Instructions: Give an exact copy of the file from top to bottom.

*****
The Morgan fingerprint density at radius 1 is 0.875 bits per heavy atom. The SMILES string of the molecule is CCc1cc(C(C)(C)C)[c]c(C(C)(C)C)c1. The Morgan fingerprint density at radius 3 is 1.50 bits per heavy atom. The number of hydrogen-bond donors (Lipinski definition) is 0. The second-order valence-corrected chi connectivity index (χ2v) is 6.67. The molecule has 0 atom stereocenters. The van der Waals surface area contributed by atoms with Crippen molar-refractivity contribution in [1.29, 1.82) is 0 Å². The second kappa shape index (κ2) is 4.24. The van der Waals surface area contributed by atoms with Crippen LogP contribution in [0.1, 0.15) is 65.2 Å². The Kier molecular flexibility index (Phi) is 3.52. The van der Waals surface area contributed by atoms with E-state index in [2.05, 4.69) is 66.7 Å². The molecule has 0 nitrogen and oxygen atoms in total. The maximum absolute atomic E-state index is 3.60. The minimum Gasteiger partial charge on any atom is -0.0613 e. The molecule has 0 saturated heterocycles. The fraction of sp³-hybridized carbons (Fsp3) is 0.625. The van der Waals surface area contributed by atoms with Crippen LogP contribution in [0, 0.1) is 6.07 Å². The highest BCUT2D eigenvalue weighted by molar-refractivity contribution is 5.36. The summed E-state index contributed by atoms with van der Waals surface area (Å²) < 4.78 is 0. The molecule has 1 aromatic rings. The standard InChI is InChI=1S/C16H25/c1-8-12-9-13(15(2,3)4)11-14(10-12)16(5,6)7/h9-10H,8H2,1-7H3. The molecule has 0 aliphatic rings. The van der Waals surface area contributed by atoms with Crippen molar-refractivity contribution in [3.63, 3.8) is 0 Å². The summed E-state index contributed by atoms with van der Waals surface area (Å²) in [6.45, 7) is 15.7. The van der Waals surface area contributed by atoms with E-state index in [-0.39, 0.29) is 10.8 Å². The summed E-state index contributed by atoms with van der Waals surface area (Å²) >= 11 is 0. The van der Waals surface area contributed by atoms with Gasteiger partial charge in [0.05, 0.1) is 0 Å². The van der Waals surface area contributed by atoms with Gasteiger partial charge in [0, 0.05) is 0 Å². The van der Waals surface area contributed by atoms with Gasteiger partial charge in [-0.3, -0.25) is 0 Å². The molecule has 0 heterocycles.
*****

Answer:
The Morgan fingerprint density at radius 1 is 0.875 bits per heavy atom. The SMILES string of the molecule is CCc1cc(C(C)(C)C)[c]c(C(C)(C)C)c1. The Morgan fingerprint density at radius 3 is 1.50 bits per heavy atom. The number of hydrogen-bond donors (Lipinski definition) is 0. The second-order valence-corrected chi connectivity index (χ2v) is 6.67. The molecule has 0 atom stereocenters. The van der Waals surface area contributed by atoms with Crippen molar-refractivity contribution in [1.29, 1.82) is 0 Å². The second kappa shape index (κ2) is 4.24. The van der Waals surface area contributed by atoms with Crippen LogP contribution in [0.1, 0.15) is 65.2 Å². The Kier molecular flexibility index (Phi) is 3.52. The van der Waals surface area contributed by atoms with E-state index in [2.05, 4.69) is 66.7 Å². The molecule has 0 nitrogen and oxygen atoms in total. The maximum absolute atomic E-state index is 3.60. The minimum Gasteiger partial charge on any atom is -0.0613 e. The molecule has 0 saturated heterocycles. The fraction of sp³-hybridized carbons (Fsp3) is 0.625. The van der Waals surface area contributed by atoms with Crippen LogP contribution in [0, 0.1) is 6.07 Å². The highest BCUT2D eigenvalue weighted by molar-refractivity contribution is 5.36. The summed E-state index contributed by atoms with van der Waals surface area (Å²) < 4.78 is 0. The molecule has 1 aromatic rings. The standard InChI is InChI=1S/C16H25/c1-8-12-9-13(15(2,3)4)11-14(10-12)16(5,6)7/h9-10H,8H2,1-7H3. The molecule has 0 aliphatic rings. The van der Waals surface area contributed by atoms with Crippen molar-refractivity contribution in [3.63, 3.8) is 0 Å². The summed E-state index contributed by atoms with van der Waals surface area (Å²) in [6.45, 7) is 15.7. The van der Waals surface area contributed by atoms with E-state index in [-0.39, 0.29) is 10.8 Å². The summed E-state index contributed by atoms with van der Waals surface area (Å²) >= 11 is 0. The van der Waals surface area contributed by atoms with Gasteiger partial charge in [0.05, 0.1) is 0 Å². The van der Waals surface area contributed by atoms with Gasteiger partial charge in [0, 0.05) is 0 Å². The van der Waals surface area contributed by atoms with Gasteiger partial charge in [-0.3, -0.25) is 0 Å². The molecule has 0 heterocycles.